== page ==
This op-ed was originally published in the Globe and Mail on September 27, 2018
|| Pedro Antunes
Deputy Chief Economist and Executive Director
Forecasting and Analysis
At first glance, Canada’s investment environment is positive – corporate profits are strong, firms are operating at peak capacity and global growth is robust. This economic environment has allowed private-sector firms to post strong gains in investment in 2017 and through the first half of this year. But private investment levels remain well below normal. The troubled state of the North American free-trade agreement, trade wars, and government policies north and south of the border have created uncertainty that has significantly eroded business investment in Canada – leaving us unable to take advantage of robust U.S. growth
The climate of trade uncertainty is something that businesses despise. Because access to American consumers is at risk, investment dollars have favoured the United States rather than Canada. Add to that the uncertainty created around the future of the energy sector because of our inability to reach global markets, and business investment overall is likely to stay below what is needed to pick up the pace of growth. Prior to 2015, business investment as a share of GDP was on par with that of the United States, at about 13.5 per cent. Currently, the U.S. share has remained steady, while Canada’s share has collapsed to 11.6 per cent – roughly US$44-billion in additional investment would be required to put us back on par.
While business investment posted strong gains in recent quarters, the level of investment is currently barely above what is required to replace depreciated assets. Indeed, the amount of real productive private capital (net of depreciation) fell in Canada in 2017. Since private capital is what drives future productivity, production and real income, this is a significant concern for the Canadian economy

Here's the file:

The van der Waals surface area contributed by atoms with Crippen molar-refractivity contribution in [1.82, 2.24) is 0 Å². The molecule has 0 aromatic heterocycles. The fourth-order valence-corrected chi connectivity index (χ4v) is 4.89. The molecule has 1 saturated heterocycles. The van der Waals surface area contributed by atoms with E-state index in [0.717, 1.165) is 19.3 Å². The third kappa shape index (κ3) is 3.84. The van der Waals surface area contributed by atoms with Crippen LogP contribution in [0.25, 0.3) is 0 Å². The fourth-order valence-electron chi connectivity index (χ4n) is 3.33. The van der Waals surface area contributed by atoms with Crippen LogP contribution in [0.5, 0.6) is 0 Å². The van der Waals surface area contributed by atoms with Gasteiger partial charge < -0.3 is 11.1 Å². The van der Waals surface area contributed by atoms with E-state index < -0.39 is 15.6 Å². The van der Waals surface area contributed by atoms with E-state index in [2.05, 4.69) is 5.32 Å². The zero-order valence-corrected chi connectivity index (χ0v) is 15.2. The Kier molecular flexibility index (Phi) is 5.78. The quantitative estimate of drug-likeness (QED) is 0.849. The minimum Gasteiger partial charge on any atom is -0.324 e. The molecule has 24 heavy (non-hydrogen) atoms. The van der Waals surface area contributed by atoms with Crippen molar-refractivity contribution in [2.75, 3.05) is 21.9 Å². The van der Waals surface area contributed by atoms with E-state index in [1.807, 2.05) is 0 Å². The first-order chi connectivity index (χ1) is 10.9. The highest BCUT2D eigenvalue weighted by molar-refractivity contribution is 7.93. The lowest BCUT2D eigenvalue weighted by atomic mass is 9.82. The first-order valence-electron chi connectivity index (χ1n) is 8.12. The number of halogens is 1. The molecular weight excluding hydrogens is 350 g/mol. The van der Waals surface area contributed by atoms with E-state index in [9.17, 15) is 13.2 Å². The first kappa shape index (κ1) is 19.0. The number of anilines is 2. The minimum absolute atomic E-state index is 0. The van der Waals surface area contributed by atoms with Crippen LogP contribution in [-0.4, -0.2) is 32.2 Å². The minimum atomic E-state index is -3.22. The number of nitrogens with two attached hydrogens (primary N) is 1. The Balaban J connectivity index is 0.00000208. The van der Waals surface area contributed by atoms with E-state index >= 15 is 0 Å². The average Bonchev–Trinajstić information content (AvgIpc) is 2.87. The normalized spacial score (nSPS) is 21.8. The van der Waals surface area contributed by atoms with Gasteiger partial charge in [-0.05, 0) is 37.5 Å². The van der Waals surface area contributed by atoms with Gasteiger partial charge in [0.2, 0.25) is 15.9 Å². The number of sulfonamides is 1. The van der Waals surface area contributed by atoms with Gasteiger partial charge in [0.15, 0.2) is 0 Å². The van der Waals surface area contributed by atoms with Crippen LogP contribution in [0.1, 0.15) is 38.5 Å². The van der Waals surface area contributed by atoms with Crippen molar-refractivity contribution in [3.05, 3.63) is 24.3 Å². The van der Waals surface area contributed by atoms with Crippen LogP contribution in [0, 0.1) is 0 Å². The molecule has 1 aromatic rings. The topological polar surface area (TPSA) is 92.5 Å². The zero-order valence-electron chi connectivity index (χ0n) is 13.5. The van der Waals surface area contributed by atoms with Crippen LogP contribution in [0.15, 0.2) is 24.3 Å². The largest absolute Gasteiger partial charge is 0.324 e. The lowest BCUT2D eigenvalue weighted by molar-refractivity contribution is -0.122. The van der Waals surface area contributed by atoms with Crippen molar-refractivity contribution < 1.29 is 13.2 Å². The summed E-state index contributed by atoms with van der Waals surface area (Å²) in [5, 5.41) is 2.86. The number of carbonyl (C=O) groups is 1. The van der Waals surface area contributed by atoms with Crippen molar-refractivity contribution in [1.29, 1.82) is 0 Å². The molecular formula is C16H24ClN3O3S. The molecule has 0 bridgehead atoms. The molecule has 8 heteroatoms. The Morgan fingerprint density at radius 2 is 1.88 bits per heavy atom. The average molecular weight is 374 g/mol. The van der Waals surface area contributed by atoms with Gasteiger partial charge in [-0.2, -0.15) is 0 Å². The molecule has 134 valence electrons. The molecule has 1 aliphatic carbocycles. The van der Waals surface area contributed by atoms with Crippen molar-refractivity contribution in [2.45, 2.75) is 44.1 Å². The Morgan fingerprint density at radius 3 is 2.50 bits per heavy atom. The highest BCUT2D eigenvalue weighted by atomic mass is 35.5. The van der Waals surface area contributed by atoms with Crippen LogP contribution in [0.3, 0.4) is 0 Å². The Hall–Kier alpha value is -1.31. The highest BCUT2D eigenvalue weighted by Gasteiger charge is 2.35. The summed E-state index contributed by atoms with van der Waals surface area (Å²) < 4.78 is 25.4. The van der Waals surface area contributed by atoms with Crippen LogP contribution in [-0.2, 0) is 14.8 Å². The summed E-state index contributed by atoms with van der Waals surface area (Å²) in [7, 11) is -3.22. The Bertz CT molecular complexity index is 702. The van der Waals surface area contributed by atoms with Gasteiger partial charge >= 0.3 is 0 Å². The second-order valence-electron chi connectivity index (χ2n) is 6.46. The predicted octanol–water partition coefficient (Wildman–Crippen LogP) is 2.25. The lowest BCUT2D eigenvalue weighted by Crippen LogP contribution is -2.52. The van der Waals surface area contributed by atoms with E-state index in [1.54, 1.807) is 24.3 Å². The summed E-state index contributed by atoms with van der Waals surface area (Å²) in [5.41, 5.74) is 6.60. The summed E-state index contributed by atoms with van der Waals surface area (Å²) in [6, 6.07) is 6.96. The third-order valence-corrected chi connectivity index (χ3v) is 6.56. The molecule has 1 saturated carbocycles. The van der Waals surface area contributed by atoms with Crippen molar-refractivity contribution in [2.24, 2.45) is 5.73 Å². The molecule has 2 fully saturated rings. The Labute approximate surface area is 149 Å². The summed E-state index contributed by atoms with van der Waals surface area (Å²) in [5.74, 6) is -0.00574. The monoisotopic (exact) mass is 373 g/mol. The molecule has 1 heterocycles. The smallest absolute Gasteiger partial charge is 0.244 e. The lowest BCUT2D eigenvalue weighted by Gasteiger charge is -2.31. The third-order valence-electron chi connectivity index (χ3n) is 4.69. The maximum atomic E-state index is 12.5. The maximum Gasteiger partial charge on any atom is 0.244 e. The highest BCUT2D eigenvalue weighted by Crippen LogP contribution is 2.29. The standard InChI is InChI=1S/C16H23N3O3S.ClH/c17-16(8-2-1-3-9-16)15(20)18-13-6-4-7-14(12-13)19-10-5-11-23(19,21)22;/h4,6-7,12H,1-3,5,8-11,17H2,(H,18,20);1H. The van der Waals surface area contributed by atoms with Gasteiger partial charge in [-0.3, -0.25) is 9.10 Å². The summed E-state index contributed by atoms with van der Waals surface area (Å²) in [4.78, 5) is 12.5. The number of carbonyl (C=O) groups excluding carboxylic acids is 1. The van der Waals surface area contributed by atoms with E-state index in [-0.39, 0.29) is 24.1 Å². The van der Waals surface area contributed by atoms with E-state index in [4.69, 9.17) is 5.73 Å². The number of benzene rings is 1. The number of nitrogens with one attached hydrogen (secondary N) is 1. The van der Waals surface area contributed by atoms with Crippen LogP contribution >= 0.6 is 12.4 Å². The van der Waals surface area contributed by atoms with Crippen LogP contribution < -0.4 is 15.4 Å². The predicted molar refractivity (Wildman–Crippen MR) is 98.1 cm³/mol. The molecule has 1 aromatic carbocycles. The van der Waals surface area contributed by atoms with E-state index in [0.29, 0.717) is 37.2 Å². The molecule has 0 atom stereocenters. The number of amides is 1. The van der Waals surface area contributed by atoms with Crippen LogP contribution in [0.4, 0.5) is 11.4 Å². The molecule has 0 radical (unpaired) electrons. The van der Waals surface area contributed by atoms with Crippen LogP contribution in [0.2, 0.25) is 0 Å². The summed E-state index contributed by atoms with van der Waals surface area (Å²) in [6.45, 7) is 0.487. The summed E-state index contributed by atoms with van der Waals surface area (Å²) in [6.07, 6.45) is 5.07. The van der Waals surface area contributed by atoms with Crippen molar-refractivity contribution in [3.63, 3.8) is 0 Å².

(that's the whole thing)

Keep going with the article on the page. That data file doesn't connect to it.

Furthermore, the effects of low investment levels are now clear. The United States is currently experiencing robust growth in household spending and business investment. This situation would have typically resulted in a surge in Canadian exports, especially at a time when the value of the loonie remains favourable. But the lack of investment has left us at peak capacity
, unable to increase exports. The volume of Canadian merchandise exports (excluding oil) has been flat since 2015 and we’re expecting another poor performance this year – disappointing for an export-dependent economy.
Uncertainty continues to undermine investment. The policy whims loosely expressed in presidential tweets have slowly translated into an economic agenda that could punish Canada. With the United States and Mexico reaching a framework for agreement last month, the time frame to preserve our access to the U.S. market seems to be shrinking. The situation remains difficult for our trade negotiators. But while we are all anxious and hopeful for a resolution on NAFTA, the uncertainty associated with the current U.S. administration will undoubtedly continue. So, while Canada’s economy has historically been tied to that of the United States, currently we drift apart, in more ways than one.